sample.
6. Recording the information.
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2.2 STAGES IN FOOD ANALYSIS
1. Protocol.
 clearly defined protocol and to adhere to it. Thus



analysis can be reported unambiguously
verified by the analyst
reproduced for verification by other analysts.
2. Sampling.
 Process of preparing a representative portion of the
whole food for analysis.
 If quantitative results are required, an internal
standard may be added to allow any subsequent
losses to be compensated for during the analysis.
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2.2 STAGES IN FOOD ANALYSIS
3. Analyze the sample:
 A food analyst often has a large number of
different analytical procedures.
 Selection of the most suitable = the key to the
success of an analysis.
 Important factors that should be considered are
as follows:
i) Precision.
 A measure of the ability to reproduce an
answer between determinations performed by
the same scientist (or group of scientists)
using the same equipment and experimental
approach.
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2.2 STAGES IN FOOD ANALYSIS
ii) Reproducibility.
 A measure of the ability to reproduce an answer by
scientists using the same experimental approach but
in different laboratories using different equipment.
iii) Accuracy.
 A measure of how close one can actually measure
the true value of the parameter being measured.
iv) Simplicity of operation.
 A measure of the ease with which the analysis may
be carried out by relatively unskilled workers.
v) Economy.
 The total cost of the analysis, including the reagents,
instrumentation, and time.
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2.2 STAGES IN FOOD ANALYSIS
vi) Speed.
 The time needed to complete the analysis.
vii) Sensitivity.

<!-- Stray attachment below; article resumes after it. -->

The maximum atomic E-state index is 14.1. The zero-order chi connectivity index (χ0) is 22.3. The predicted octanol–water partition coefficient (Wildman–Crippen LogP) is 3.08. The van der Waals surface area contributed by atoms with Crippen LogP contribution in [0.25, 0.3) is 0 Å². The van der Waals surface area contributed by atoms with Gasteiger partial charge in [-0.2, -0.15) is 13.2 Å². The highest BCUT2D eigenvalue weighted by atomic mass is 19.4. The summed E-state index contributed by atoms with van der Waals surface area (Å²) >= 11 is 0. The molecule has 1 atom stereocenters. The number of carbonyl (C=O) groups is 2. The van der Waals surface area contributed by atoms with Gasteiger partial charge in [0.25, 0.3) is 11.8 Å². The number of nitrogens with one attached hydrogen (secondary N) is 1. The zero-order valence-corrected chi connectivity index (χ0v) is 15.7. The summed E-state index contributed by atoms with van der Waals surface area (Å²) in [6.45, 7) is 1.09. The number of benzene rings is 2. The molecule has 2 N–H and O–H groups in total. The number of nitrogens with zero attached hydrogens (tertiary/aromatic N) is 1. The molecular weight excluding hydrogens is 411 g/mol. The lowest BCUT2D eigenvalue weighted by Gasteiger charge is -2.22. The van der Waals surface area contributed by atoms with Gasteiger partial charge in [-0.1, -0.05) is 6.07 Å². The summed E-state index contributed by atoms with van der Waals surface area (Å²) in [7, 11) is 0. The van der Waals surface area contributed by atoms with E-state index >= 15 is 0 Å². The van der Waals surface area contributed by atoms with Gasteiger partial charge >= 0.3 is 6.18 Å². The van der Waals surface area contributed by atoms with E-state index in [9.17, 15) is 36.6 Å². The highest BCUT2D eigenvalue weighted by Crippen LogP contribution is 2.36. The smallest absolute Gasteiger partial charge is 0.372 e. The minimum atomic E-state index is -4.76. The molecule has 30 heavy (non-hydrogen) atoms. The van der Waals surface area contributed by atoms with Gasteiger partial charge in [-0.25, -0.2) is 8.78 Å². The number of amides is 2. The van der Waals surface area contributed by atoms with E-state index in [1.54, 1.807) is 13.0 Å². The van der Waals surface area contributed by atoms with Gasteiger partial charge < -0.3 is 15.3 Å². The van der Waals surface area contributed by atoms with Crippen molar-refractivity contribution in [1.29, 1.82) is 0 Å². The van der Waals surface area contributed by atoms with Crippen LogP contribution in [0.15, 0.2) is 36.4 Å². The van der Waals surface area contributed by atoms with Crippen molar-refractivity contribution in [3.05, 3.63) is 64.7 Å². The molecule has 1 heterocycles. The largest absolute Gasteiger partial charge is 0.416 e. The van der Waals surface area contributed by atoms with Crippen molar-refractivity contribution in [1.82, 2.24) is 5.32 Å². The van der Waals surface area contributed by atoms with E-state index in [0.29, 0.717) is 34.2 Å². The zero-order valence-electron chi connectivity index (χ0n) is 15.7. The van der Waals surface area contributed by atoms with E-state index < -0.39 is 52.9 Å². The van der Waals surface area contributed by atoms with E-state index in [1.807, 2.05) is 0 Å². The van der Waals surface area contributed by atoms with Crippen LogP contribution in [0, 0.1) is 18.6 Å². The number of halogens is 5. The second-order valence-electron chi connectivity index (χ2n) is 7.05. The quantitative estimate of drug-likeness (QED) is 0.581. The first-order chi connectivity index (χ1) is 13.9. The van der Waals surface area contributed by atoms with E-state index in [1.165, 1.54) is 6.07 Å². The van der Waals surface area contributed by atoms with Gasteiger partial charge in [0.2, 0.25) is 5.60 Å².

 A measure of the lowest concentration of material
that can be detected or quantified by a given
technique.
viii) Specificity.
 A measure of the ability to detect and quantify
specific components within a food material, even in
the presence of other similar components.
ix) Safety.
 A measure of the potential hazards associated with
reagents and procedures used in the analysis.
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2.2 STAGES IN FOOD ANALYSIS
x) Destructive /nondestructive.
 Whether the sample is destroyed during
the analysis or remains intact.
xi) Official approval.
 Various international bodies have given
official approval to methods that have
been comprehensively studied by
independent analysts and shown to be
acceptable to the various organizations
involved, e.g. AOAC.
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2.3 CARBOHYDRATE ANALYSIS
2.3.1 Introduction
 Ingested carbohydrates are almost exclusively of plant origin,
with milk lactose being the major exception.
 Monosaccharides:
 sometimes called simple sugars
 only D-glucose and D-fructose are found in other than
minor amounts.
 the only carbohydrates that can be absorbed from the
small intestine.
 Higher saccharides (oligo- and polysaccharides) must first be
digested (i.e., hydrolyzed to monosaccharides) before
absorption and utilization can occur.
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2.3 CARBOHYDRATE ANALYSIS
2.3.1 Introduction
 oligo- and polysaccharides






Most sources consider an oligosaccharide to be a carbohydrate